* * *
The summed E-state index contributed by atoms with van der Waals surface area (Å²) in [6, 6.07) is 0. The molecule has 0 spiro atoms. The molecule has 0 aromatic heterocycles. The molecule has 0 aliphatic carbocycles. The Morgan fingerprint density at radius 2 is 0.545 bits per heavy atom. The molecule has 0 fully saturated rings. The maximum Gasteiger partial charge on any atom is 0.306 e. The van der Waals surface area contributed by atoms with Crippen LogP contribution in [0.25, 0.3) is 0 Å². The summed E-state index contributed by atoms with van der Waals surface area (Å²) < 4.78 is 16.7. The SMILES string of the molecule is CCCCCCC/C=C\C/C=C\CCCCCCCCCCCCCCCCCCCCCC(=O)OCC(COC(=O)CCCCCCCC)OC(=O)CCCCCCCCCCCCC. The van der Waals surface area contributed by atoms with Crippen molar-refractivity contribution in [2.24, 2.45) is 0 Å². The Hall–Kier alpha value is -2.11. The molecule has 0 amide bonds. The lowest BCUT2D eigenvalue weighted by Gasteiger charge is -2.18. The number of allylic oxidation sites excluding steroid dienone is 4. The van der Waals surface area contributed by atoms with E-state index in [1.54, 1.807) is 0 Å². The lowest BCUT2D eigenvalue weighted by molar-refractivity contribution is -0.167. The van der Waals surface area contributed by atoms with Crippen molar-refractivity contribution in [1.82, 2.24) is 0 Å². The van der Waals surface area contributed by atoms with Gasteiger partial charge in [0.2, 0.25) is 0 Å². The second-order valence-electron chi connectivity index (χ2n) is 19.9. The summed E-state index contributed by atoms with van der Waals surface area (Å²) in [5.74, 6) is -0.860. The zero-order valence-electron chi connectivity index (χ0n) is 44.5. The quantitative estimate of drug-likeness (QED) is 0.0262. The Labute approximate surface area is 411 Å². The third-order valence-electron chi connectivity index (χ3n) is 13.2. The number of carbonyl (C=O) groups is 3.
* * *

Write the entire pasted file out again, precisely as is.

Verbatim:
The summed E-state index contributed by atoms with van der Waals surface area (Å²) in [6, 6.07) is 0. The molecule has 0 spiro atoms. The molecule has 0 aromatic heterocycles. The molecule has 0 aliphatic carbocycles. The Morgan fingerprint density at radius 2 is 0.545 bits per heavy atom. The molecule has 0 fully saturated rings. The maximum Gasteiger partial charge on any atom is 0.306 e. The van der Waals surface area contributed by atoms with Crippen LogP contribution in [0.25, 0.3) is 0 Å². The summed E-state index contributed by atoms with van der Waals surface area (Å²) < 4.78 is 16.7. The SMILES string of the molecule is CCCCCCC/C=C\C/C=C\CCCCCCCCCCCCCCCCCCCCCC(=O)OCC(COC(=O)CCCCCCCC)OC(=O)CCCCCCCCCCCCC. The van der Waals surface area contributed by atoms with Crippen molar-refractivity contribution in [2.24, 2.45) is 0 Å². The Hall–Kier alpha value is -2.11. The molecule has 0 amide bonds. The lowest BCUT2D eigenvalue weighted by Gasteiger charge is -2.18. The number of allylic oxidation sites excluding steroid dienone is 4. The van der Waals surface area contributed by atoms with E-state index in [1.54, 1.807) is 0 Å². The lowest BCUT2D eigenvalue weighted by molar-refractivity contribution is -0.167. The van der Waals surface area contributed by atoms with Crippen molar-refractivity contribution in [1.82, 2.24) is 0 Å². The van der Waals surface area contributed by atoms with Gasteiger partial charge in [0.2, 0.25) is 0 Å². The second-order valence-electron chi connectivity index (χ2n) is 19.9. The summed E-state index contributed by atoms with van der Waals surface area (Å²) in [5.74, 6) is -0.860. The zero-order valence-electron chi connectivity index (χ0n) is 44.5. The quantitative estimate of drug-likeness (QED) is 0.0262. The Labute approximate surface area is 411 Å². The third-order valence-electron chi connectivity index (χ3n) is 13.2. The number of carbonyl (C=O) groups is 3.